Bike Commuting Can Save the World, April 2009 issue

Brian Mohr
Posted March 24th, 2009

Photo by Brian Mohr,

Throughout the 10 years I lived in the Rockies, I rode my bike everywhere—to work, to the grocery store, to meet with friends, to the trailhead, and for hours and hours, just for the fun of it. Neither the rain and snow, nor freezing fog, would stop me. I felt like I could go anywhere, anytime, for little or no cost. Often, cycling was more practical than driving. It was always more of an adventure. And it kept me in great shape.

Now, like many Vermonters, I live in a rural area, where town is miles away and friends are even farther. Hopping on my bike to grab a few groceries before dinner is not a convenient option. And because I work out of my home, commuting by bicycle doesn’t work too well, either. Still, beyond recreation, I regularly find a way to put the bicycle to good use. Be it weekly errand runs to town, a springtime ride to the ski hill, or berry-collecting missions closer to home, there is no limit to the utility of the bicycle.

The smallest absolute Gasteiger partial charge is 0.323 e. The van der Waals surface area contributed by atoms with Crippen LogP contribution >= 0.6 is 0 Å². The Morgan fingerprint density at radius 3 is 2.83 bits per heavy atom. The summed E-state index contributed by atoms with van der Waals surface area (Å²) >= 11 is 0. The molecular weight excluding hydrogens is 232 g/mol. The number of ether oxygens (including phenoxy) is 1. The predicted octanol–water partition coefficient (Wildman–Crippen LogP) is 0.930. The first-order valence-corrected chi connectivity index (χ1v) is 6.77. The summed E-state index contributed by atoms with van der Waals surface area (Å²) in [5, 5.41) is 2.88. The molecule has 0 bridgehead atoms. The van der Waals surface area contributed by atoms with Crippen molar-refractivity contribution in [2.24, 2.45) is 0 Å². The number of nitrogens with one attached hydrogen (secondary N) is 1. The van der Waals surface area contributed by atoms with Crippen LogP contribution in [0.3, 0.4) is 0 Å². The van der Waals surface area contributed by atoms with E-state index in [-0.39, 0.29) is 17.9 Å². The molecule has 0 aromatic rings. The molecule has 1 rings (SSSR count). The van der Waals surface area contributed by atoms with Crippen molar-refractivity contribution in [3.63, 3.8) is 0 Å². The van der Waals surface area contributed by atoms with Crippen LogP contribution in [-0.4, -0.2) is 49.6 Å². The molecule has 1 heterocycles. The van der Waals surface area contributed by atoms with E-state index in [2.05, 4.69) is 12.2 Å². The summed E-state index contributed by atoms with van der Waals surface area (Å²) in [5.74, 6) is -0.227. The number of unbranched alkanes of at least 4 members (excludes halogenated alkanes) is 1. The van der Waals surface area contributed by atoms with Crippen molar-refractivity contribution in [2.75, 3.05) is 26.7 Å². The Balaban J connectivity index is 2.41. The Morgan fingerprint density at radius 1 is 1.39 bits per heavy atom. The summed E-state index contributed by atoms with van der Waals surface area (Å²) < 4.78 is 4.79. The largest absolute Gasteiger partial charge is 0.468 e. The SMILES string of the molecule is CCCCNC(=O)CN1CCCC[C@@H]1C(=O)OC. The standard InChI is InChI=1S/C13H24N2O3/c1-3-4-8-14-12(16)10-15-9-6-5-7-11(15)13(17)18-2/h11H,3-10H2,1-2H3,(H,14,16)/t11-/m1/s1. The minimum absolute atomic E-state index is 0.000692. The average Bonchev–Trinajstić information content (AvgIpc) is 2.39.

After many years of all-season bicycle commuting, many months spent bicycle-touring and countless two-wheeled adventures close to home, I’ve assembled the following thoughts for those interested in bike commuting, or simply maximizing the utility of your existing bicycle.

Nearly any type of bike can work well for commuting. For short to medium distance commutes (10 miles or fewer), I would recommend a comfortable cross, hybrid, or mountain bicycle that is professionally fit by your local bike shop. These bikes are generally more durable than road bikes, and can more easily accommodate fenders, racks and wider tires. Trek’s FX series bikes, especially the Trek Allant bike (which comes equipped with fenders and a rack), are especially well suited to bike commuting.